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get stdout stderr

by krosty (Initiate)
on Oct 16, 2012 at 19:00 UTC ( #999397=perlquestion: print w/replies, xml ) Need Help??
krosty has asked for the wisdom of the Perl Monks concerning the following question:

Hi, I'm trying to get the stdout and stderr from a process executed from my perl script in the following way
use IO::CaptureOutput qw/capture/; $cmd = "xcopy /Y /S /E /I /F /R /K $source $dest"; capture { system $cmd } \$stdout, \$stderr; print "Output is : "."\n"."$stdout\n"; print "Error is : "."\n"."$stderr\n"; print "Exit code is : "."\n"."$?\n";
Problem is that this works fine exactly the way it is. I'm trying it in a windows xp professional machine with ActivePerl. But when I'm kicking off the command(xcopy, etc.) from a sub which is called from another sub, which in turn is called from another sub, $stdout comes up as an empty string. I'm echoing the values from the sub where the process is kicked off to get around issues related to scope of variables. I'm baffled by this. Does anybody know the answer to this weird behaviour. Will really appreciate it.

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Re: get stdout stderr
by Tanktalus (Canon) on Oct 16, 2012 at 22:55 UTC

    I used to use IPC::Open3 for this type of thing. Now I use AnyEvent::Util::run_cmd:

    use AnyEvent; use AnyEvent::Util; use File::Spec; my ($stdout, $stderr) = ('', ''); # I think these need to be empty str +ings, not undefs my $pid; my $cv = AnyEvent::Util::run_cmd [ qw(xcopy /Y /S /E /I /F /R /K), $so +urce, $dest ], '<' => File::Spec->devnull(), '>' => \$stdout, '2>' => \$stderr, '$$' => \$pid, # this line is optional, you may not need it. ; my $rc = $cv->recv();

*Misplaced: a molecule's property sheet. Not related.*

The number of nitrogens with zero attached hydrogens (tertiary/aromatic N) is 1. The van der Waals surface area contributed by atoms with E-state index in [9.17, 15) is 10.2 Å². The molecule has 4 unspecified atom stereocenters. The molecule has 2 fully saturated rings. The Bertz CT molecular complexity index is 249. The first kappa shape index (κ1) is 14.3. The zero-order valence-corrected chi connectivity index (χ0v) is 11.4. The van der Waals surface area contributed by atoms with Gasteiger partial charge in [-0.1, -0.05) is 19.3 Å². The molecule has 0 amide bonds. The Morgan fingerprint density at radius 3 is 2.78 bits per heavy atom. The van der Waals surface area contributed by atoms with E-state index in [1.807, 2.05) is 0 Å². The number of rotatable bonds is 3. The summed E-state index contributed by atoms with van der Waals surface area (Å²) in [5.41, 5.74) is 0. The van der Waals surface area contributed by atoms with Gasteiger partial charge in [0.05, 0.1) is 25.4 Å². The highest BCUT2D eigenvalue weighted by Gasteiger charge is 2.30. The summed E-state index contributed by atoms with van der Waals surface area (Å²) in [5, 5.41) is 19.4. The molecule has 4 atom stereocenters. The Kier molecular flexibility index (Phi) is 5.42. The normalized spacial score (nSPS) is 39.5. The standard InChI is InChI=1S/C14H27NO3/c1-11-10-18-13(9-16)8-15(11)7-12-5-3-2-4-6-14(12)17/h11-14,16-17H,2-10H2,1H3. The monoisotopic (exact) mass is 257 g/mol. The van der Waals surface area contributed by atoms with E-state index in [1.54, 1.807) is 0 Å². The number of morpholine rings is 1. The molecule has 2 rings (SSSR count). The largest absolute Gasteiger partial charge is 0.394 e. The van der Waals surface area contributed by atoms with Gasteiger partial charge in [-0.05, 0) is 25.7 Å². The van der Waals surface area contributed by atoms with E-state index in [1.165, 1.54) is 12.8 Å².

(You can even run more than one of these at a time if you want, with a little extra code.)

Re: get stdout stderr
by kennethk (Abbot) on Oct 16, 2012 at 20:20 UTC
    I don't know if this is directly related to your issue and I've never worked with IO::CaptureOutput, but I've had difficulty shelling out in the past while capturing output to scalars. Detailed in STDOUT redirects and IPC::Open3, essentially the fileno of my output handles no longer corresponded to 0,1 and 2, and so the linking was lost on system call. The only solution I've found, assuming this is your issue, is rolling my own system call wrapper with pipe and fork, like in Re: How to capture child process output and divert to log4perl. In some cases, depending on some particulars, I've had to explicitly open unused filehandles to hold onto the right filenos until I needed them -- the system doles out filenos by the lowest one available.

    Or all this could be off base for your case.

    #11929 First ask yourself `How would I do this without a computer?' Then have the computer do it the same way.

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